After many years of marriage, I realized that my wife’s drinking was becoming a serious problem. A family counselor insisted that my wife attend 30 A.A. meetings in 30 days and that I attend as many Al‑Anon meetings as I could find in 30 days. Resentfully, we complied. Admittedly, I was a controlling person. I had been a military pilot and learned that, anytime my life got “off centerline,” I had to be quick to fix it. However, I was totally baffled by the fact that I could not fix my wife’s drinking.

When I entered Al‑Anon some time later, my life changed. I began to work the Twelve Steps, and I continue to attend meetings every chance I get. Once my wife started attending A.A. meetings, I thought that we had both finally found peace again. Eventually, though, she started finding ways to push away from her meetings. Things went from bad to worse when she started blacking out. It seemed like the honeymoon was over, but she finally agreed to go to in-patient treatment. She has been home now for less than two weeks.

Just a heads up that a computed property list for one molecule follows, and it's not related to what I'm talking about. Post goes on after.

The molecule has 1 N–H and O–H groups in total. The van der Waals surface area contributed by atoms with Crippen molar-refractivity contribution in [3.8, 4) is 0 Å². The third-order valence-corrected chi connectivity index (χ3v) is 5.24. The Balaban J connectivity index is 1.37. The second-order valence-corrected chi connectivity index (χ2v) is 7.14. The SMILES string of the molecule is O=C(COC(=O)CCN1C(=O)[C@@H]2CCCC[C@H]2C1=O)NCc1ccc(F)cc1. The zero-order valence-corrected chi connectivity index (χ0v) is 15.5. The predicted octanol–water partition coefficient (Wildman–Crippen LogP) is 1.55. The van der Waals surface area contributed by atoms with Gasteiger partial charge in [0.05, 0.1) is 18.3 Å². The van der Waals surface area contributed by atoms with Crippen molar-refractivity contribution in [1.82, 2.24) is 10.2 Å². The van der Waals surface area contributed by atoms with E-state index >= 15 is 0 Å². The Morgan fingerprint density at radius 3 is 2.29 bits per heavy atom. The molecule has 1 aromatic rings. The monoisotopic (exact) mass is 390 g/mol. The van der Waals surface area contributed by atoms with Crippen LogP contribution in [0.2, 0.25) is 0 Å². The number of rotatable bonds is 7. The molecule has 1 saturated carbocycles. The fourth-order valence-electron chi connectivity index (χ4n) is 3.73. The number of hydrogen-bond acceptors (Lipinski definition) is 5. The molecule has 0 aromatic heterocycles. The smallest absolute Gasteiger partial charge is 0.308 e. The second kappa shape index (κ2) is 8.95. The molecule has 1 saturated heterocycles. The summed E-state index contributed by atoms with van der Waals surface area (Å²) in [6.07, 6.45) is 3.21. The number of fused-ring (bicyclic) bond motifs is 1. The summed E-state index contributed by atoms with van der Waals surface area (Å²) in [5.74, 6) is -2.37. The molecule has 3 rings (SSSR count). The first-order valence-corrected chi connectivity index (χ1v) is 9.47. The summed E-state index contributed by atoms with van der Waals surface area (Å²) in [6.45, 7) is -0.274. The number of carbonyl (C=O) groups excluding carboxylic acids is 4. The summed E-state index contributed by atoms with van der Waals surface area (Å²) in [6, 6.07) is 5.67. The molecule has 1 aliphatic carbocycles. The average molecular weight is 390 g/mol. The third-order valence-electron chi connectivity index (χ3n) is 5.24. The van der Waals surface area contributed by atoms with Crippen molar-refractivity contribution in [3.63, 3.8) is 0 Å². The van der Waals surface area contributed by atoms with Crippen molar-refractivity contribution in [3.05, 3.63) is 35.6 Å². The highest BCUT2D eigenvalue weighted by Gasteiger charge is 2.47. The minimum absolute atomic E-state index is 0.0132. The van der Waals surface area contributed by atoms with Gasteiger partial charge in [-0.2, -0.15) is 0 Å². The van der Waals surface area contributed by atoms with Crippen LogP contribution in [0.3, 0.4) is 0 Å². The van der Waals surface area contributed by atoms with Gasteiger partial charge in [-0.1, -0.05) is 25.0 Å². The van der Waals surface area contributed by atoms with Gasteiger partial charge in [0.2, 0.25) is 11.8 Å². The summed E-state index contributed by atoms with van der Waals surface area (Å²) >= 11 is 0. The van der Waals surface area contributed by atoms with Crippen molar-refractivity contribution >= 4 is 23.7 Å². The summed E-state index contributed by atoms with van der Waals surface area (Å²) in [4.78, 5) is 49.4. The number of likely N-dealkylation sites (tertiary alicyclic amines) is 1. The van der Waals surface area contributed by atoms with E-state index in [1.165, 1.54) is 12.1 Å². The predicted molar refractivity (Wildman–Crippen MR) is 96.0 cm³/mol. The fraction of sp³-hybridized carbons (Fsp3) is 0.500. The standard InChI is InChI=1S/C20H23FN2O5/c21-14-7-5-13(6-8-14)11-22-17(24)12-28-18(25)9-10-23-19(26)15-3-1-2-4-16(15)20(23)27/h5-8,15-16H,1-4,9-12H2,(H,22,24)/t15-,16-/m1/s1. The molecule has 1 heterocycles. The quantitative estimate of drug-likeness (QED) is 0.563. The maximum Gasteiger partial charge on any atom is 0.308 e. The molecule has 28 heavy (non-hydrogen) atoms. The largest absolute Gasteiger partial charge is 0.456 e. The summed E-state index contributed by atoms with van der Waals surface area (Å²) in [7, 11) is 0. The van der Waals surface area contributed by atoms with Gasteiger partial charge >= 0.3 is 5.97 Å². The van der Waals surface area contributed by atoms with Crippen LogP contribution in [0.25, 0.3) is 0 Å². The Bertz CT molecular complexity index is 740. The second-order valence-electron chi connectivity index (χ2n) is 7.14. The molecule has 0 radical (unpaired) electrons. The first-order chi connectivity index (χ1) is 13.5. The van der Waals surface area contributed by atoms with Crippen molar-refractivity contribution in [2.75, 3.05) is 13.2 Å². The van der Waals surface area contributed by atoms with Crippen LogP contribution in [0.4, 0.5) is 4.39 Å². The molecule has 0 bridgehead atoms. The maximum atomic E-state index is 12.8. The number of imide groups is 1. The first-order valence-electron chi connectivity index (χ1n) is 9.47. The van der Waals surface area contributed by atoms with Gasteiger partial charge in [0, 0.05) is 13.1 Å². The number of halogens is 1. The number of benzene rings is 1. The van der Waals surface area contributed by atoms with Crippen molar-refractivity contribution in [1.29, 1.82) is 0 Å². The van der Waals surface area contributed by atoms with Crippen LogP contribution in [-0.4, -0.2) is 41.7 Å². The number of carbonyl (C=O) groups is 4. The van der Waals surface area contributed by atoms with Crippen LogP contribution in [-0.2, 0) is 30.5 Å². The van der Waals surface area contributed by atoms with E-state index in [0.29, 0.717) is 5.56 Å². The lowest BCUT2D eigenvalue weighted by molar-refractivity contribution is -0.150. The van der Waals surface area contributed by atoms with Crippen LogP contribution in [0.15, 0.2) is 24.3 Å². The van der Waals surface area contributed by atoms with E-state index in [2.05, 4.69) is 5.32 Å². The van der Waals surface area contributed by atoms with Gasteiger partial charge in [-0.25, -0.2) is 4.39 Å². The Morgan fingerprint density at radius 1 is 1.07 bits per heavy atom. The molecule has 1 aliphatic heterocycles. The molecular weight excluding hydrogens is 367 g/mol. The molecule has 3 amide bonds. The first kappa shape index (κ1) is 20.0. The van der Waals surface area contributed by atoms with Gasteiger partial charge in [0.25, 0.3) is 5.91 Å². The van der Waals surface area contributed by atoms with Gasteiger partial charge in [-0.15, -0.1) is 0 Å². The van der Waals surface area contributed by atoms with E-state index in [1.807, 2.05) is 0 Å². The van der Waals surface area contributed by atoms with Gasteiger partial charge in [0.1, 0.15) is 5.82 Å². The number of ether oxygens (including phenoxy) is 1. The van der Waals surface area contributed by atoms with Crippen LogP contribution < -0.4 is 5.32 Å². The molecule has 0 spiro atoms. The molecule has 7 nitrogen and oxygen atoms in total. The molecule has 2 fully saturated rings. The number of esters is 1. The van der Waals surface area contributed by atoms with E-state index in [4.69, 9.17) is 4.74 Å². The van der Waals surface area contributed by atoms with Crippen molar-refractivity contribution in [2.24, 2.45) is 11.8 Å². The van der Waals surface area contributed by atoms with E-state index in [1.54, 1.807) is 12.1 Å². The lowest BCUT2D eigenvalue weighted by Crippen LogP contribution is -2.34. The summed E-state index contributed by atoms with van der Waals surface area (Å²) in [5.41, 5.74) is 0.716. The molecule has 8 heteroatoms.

I have learned that there are no promises and no guarantees for the future. I cannot negotiate with alcoholism. Through this process, my Al‑Anon tools were put to the test, as was my faith in my Higher Power. However, I found the strength to weather this storm, thanks to this program. My journey has not been easy. It has brought the pain of new growth and humility. I still believe in the love that binds my wife and me together, despite alcoholism, and I believe that together, we will win this one.

By Rick H., Georgia

The Forum, May 2018